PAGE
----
Derecho

From Academic Kids

A Derecho is a widespread and long-lived windstorm that is associated with a fast-moving band of severe thunderstorms. Derechos are usually not associated with a cold front, but a stationary front. They occur mostly in July, but can occur at anytime during the spring and summer.

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Word origin

Derecho comes from a Spanish word for "direct" or "straight ahead". The word first came about in the American Meterological Journal in 1888 by Dr. Gustavus Hinrichs. In contrast, tornado comes from the Spanish word "tornar" meaning "to turn".

Derechos come from a band of thunderstorms that are bow- or spearhead-shaped, and hence are also called a bow echo or spearhead radar echo. The size of the bow may vary and the storms may die and redevelop. Winds in a derecho can be enhanced by downburst clusters embedded inside the storm. These straight-line winds can exceed 100 mph (160 km/h) in these clusters.

Derechos form from May to August, mostly July. During this time of year, derechos are usually confined to the Ohio Valley and the upper Mississippi Valley. Late-year derechos are confined to Texas and the deep south, although a late-summer derecho struck upper New York State after midnight on September 7, 1998. Derechos have been known to occur in other parts of the world. One such event occurred on July 10, 2002 in Germany. A serial derecho killed eight people and injured 39 near Berlin.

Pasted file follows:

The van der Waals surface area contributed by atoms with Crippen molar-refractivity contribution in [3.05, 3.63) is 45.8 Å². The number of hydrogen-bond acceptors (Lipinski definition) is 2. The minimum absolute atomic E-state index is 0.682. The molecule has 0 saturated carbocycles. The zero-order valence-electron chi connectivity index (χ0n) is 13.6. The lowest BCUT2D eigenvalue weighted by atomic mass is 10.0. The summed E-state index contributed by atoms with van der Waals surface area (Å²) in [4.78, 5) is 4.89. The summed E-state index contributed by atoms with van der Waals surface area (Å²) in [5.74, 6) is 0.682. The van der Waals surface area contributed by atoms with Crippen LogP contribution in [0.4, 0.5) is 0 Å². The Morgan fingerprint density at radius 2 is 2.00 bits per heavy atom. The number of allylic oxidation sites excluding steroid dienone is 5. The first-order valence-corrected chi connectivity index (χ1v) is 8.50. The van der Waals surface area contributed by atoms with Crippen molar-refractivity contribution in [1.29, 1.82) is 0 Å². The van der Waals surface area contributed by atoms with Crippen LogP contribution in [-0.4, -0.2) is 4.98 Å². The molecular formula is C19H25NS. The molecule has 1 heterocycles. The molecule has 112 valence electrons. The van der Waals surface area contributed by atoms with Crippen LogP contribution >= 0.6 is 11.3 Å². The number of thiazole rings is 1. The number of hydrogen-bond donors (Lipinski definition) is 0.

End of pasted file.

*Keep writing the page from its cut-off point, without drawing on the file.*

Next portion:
Types of derechos

There are three types of derechos:

  • Serial Derecho - Multiple bow echoes embedded in a massive squall line typically around 250 miles (400 km) long. This type of derecho is usually associated with a very deep low. One example of the serial type is a derecho that occurred during the Great Blizzard of 1993 in Florida. Also because of embedded supercells, tornadoes can easily spin out of these types of derechos.
  • Hybrid Derecho - Has characteristics of a serial and progressive derecho. These types of derechos are associated with a deep low like serial derechos, but are relatively small in size like progressive derechos. An example is the one that moved through the central Northern Plains and the Southern Great Lakes on May 30, 1998.

According to the National Weather Service criterion, a derecho is classified as a band of storms that have winds of at least 50 knots (58 mph or 93 km/h) along the entire derecho.

Who's at risk during derechos?

Since derechos occur during warm months, people who are most at risk are those involved in outdoor activities. Campers, hikers, and motorists are most at risk because of falling trees. Most casualties in derechos come from trees falling on cars.

People who live in mobile homes are also at risk. Mobile homes are not bolted to the ground, so they can be overturned from the high winds.

When a strong derecho hits a city, power outages caused by damaged powerlines may occur. The largest city to have been hit by more than one derecho is Grand Rapids, which has been hit by two such events (once on July 7, 1991 and again on May 30, 1998).

See also

External links

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